(B) The term includes a bill of lading, transport document, dock warrant, dock receipt, warehouse receipt and order for delivery of goods.

(C) “Electronic document of title” means a document of title evidenced by a record consisting of information stored in an electronic medium.

(D) “Tangible document of title” means a document of title evidenced by a record consisting of information that is inscribed on a tangible medium.

(q) “Fault” means default, breach or wrongful act or omission.

(r) “Fungible goods” means:

(A) Goods of which any unit, by nature or usage of trade, is the equivalent of any other like unit; or

(B) Goods that by agreement are treated as equivalent.

(s) “Genuine” means free of forgery or counterfeiting.

(t) “Good faith,” except as otherwise provided in ORS chapter 75, means honesty in fact and the observance of reasonable commercial standards of fair dealing.

(u) “Holder” means:

(A) The person in possession of a negotiable instrument that is payable either to bearer or to an identified person that is the person in possession;

(B) The person in possession of a negotiable tangible document of title if the goods are deliverable either to bearer or to the order of the person in possession; or

(C) The person in control of a negotiable electronic document of title.

(v) “Insolvency proceeding” includes an assignment for the benefit of creditors or other proceeding intended to liquidate or rehabilitate the estate of the person involved.

(w) “Insolvent” means:

(A) Having generally ceased to pay debts in the ordinary course of business other than as a result of bona fide dispute;

(B) Being unable to pay debts as they become due; or

(C) Being insolvent within the meaning of federal bankruptcy law.

(x) “Money” means a medium of exchange currently authorized or adopted by a domestic or foreign government. The term includes a monetary unit of account established by an intergovernmental organization or by agreement between two or more countries.

(y) “Organization” means a person other than an individual.

(z) “Party,” as distinguished from “third party,” means a person that has engaged in a transaction or made an agreement subject to the Uniform Commercial Code.

(aa) “Person” means an individual, corporation, business trust, estate, trust, partnership, limited liability company, association, joint venture, government, governmental subdivision, agency or instrumentality, public corporation or any other legal or commercial entity.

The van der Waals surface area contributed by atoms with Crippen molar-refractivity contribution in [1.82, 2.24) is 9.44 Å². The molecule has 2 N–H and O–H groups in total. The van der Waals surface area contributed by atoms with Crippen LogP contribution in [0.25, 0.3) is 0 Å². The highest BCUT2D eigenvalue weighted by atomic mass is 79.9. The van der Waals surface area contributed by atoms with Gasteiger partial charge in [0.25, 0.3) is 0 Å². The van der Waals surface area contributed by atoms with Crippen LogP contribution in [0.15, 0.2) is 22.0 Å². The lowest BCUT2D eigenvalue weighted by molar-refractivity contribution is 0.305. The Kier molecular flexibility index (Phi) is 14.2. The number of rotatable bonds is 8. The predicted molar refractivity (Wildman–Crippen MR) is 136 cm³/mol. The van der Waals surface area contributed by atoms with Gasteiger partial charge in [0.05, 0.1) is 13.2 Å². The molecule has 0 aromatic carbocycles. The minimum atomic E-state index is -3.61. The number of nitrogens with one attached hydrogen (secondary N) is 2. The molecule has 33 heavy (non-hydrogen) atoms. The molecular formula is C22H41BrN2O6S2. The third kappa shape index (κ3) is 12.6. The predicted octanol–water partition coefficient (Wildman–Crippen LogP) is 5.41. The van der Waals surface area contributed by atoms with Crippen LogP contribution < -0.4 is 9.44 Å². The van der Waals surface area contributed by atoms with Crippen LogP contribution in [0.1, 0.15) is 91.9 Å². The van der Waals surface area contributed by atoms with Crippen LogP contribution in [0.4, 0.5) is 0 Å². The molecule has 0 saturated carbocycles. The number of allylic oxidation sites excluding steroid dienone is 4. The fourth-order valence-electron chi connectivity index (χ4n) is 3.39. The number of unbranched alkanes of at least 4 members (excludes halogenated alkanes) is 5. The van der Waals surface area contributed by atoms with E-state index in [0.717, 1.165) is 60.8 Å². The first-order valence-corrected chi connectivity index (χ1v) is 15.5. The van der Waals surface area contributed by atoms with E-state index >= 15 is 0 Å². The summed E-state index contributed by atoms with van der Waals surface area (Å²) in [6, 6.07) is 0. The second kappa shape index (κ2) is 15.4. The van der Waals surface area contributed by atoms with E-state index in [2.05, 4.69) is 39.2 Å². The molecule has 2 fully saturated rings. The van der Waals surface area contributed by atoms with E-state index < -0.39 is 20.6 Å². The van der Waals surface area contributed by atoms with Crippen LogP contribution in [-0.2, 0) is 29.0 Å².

(bb) “Present value” means the amount as of a date certain of one or more sums payable in the future, discounted to the date certain by use of either an interest rate specified by the parties if that rate is not manifestly unreasonable at the time the transaction is entered into or, if an interest rate is not so specified, a commercially reasonable rate that takes into account the facts and circumstances at the time the transaction is entered into.

(cc) “Purchase” means taking by sale, lease, discount, negotiation, mortgage, pledge, lien, security interest, issue or reissue, gift or any other voluntary transaction creating an interest in property.

(dd) “Purchaser” means a person that takes by purchase.

(ee) “Record” means information that is inscribed on a tangible medium or that is stored in an electronic or other medium and is retrievable in perceivable form.

(ff) “Remedy” means any remedial right to which an aggrieved party is entitled with or without resort to a tribunal.

(gg) “Representative” means a person empowered to act for another, including an agent, an officer of a corporation or association and a trustee, executor, or administrator of an estate.

(hh) “Right” includes remedy.

(ii)(A) “Security interest” means an interest in personal property or fixtures which secures payment or performance of an obligation. “Security interest” includes any interest of a consignor and a buyer of accounts, chattel paper, a payment intangible or a promissory note in a transaction that is subject to ORS chapter 79.

(B) “Security interest” does not include the special property interest of a buyer of goods on identification of such goods to a contract for sale under ORS 72.4010 (Passing of title), but a buyer may also acquire a “security interest” by complying with ORS chapter 79.

(C) Except as otherwise provided in ORS 72.5050 (Seller’s shipment under reservation), the right of a seller or lessor of goods under ORS chapter 72 or 72A to retain or acquire possession of the goods is not a “security interest,” but a seller or lessor may also acquire a “security interest” by complying with ORS chapter 79.

(D) The retention or reservation of title by a seller of goods notwithstanding shipment or delivery to the buyer under ORS 72.4010 (Passing of title) is limited in effect to a reservation of a “security interest.”

(E) Whether a transaction in the form of a lease creates a security interest is determined pursuant to ORS 71.2030 (Lease distinguished from security interest).

(jj) “Send” in connection with a writing, record or notice means:

(A) To deposit in the mail or deliver for transmission by any other usual means of communication with postage or cost of transmission provided for and properly addressed and in the case of an instrument to an address specified thereon or otherwise agreed, or if there be none to any address reasonable under the circumstances; or